On March 7, students, professors and members of the community gathered in the Mount’s library to listen to a book discussion led by best-selling author April Smith. Smith met with readers to discuss her popular historical fiction novel, A Star for Mrs. Blake, which is this year’s selection for the Public Library of Cincinnati and Hamilton County’s On The Same Page citywide book club.
Winning over the audience with her expert knowledge and knack for storytelling, Smith explained the historical background of her novel and the 7,000 American mothers in the 1930s who made the pilgrimage to France to visit their sons’ graves after being killed during World War 1.
“This was a forgotten footnote in history,” Smith told the crowd. “The bond between mothers and sons back then was very strong.”
Her novel breathed new life into the tale of Gold Star Mothers in an unforgettable story for those who read it. During World War 1, the term “Gold Star Mother” referred to the women that received a gold star after losing their son in battle. Today the revised term “Gold Star Parents” refers to the mothers and fathers who have lost their sons and daughters to war. Her timeless story has brought relevance from a past tale and shed new light on current parents who have lost their children in wars.
She shared the insight that the inspiration behind her book stemmed from reading her friend’s father’s diary. The journal belonged to Lt. Thomas Hammond, the Army officer who escorted Gold Star Mothers on these trips overseas. Smith dedicated 25 years to researching the stories of the fallen soldiers and their mothers’ voyages to find closure by saying final goodbyes. Smith described her own journey in researching the historical story, traveling to each place mentioned in the book, including the Meuse-Argonne American Cemetery in France where the soldiers are buried.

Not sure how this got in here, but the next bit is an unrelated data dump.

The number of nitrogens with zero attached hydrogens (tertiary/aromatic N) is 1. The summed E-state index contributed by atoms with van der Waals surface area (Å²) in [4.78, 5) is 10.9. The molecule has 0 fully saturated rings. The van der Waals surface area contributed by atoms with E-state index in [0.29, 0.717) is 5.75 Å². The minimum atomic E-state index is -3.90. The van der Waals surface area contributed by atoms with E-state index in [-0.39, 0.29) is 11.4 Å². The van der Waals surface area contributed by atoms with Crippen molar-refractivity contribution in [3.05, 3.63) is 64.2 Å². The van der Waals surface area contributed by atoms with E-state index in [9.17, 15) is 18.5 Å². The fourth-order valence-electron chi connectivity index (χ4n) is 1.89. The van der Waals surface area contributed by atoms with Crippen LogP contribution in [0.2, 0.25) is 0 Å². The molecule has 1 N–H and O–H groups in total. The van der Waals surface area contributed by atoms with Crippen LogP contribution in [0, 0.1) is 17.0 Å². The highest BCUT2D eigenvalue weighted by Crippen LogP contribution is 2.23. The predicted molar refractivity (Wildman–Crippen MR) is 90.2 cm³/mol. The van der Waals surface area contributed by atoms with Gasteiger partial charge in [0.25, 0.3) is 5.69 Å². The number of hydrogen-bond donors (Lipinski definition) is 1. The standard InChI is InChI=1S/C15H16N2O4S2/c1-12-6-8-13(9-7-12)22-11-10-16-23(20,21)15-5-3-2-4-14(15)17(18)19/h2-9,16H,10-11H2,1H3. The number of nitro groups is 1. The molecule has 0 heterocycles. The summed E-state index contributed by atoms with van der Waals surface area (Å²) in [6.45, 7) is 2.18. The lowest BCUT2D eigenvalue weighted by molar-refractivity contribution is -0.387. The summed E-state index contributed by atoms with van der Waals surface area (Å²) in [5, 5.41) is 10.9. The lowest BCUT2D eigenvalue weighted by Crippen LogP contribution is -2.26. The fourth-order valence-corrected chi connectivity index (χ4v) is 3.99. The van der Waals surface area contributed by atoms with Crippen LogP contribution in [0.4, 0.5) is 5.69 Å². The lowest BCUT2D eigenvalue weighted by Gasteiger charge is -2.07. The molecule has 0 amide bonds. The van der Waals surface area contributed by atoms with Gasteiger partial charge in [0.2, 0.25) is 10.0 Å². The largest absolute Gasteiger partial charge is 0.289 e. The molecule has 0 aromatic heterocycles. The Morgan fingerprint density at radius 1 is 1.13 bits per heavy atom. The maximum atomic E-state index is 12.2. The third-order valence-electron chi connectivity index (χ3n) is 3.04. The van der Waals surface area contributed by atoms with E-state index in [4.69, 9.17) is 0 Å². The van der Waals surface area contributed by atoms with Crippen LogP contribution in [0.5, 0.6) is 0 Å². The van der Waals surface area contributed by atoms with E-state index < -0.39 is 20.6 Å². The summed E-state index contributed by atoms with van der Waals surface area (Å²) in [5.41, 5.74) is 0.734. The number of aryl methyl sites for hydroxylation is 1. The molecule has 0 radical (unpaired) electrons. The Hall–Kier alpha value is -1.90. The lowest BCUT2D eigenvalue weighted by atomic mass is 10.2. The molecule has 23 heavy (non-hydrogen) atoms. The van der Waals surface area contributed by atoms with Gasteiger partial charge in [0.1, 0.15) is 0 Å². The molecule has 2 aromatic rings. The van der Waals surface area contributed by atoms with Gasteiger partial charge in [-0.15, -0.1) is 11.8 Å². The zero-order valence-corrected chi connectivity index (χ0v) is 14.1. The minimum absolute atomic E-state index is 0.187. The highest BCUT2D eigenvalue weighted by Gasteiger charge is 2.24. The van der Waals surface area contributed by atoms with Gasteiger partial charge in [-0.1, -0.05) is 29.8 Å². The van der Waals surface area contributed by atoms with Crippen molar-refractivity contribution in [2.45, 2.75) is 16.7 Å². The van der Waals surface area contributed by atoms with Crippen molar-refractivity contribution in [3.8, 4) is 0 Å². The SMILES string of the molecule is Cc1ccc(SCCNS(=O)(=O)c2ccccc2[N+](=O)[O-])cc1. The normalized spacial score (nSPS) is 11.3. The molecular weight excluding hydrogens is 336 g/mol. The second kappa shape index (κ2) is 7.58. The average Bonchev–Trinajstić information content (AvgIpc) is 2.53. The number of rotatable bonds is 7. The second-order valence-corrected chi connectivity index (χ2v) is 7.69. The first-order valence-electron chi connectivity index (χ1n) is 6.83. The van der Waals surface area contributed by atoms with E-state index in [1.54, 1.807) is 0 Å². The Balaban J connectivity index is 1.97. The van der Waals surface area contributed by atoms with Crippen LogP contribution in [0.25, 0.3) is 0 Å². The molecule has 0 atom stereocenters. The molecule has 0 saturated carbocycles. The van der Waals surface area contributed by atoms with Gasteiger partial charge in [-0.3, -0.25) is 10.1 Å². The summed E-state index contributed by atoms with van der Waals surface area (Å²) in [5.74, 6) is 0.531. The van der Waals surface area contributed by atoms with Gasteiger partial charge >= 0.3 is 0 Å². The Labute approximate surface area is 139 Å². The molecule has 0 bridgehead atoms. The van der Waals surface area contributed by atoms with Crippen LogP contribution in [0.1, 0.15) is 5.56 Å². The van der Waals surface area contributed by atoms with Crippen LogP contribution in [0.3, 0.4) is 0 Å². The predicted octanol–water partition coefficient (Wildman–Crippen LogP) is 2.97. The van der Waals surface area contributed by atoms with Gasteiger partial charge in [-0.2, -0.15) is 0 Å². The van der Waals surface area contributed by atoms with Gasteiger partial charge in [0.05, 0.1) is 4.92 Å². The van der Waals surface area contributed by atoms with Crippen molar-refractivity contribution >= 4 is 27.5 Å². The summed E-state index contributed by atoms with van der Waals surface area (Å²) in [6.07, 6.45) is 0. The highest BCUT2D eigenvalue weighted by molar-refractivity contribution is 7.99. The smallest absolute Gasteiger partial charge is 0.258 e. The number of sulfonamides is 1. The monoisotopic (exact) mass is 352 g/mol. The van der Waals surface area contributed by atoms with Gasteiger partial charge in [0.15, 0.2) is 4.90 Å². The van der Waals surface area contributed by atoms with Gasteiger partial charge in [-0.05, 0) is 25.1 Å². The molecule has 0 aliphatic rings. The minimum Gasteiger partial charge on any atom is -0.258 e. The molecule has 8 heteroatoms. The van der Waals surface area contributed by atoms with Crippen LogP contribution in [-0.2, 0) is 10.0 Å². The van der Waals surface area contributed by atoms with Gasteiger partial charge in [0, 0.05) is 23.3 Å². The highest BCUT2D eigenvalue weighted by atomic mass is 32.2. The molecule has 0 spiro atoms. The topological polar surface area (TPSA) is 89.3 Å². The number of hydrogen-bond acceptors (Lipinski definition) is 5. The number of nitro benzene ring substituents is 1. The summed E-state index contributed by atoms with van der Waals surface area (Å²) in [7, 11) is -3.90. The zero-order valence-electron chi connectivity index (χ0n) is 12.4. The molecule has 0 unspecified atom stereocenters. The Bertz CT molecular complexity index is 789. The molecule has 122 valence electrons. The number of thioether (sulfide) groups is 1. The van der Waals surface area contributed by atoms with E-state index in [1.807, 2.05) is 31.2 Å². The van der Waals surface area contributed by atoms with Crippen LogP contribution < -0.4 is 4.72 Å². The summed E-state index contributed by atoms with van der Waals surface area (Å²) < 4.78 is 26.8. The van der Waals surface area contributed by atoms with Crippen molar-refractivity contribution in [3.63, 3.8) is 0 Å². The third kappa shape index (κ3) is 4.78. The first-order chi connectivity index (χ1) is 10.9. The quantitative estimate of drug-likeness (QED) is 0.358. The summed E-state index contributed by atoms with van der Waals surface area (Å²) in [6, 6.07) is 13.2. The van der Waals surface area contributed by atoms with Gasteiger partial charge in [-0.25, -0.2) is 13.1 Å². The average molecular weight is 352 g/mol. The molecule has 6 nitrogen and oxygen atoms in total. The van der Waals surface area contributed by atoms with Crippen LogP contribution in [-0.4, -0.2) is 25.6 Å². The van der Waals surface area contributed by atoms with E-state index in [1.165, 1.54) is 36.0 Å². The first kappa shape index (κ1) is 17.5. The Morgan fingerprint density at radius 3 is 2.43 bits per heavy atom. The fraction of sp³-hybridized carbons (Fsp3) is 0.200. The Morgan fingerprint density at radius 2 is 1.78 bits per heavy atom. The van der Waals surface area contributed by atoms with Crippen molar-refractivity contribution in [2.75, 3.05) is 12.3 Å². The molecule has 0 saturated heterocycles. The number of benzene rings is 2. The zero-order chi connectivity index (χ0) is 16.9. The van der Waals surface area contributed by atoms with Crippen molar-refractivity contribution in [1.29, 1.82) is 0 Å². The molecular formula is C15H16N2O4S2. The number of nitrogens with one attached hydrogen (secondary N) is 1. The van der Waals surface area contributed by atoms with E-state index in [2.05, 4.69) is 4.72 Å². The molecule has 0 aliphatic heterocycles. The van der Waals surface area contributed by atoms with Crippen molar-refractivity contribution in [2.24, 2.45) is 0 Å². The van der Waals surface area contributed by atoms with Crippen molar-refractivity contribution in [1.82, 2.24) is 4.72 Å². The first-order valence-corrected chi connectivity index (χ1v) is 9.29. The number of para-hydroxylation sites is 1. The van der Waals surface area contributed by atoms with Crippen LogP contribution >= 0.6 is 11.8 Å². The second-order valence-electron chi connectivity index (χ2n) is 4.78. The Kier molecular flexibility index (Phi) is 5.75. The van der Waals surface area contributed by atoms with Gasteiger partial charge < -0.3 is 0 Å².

The multi-faceted author is an Emmy-nominated writer and producer of dramatic series and movies for television and is also a mystery thriller novelist. Adding historic fiction writer to her line of work, Smith demonstrated in her visit to the Mount her experience and passion she has in storytelling.
At the end of her lecture Smith answered questions, gave advice to aspiring student writers and signed copies of her book. To learn more about April Smith visit her website at www.aprilsmith.net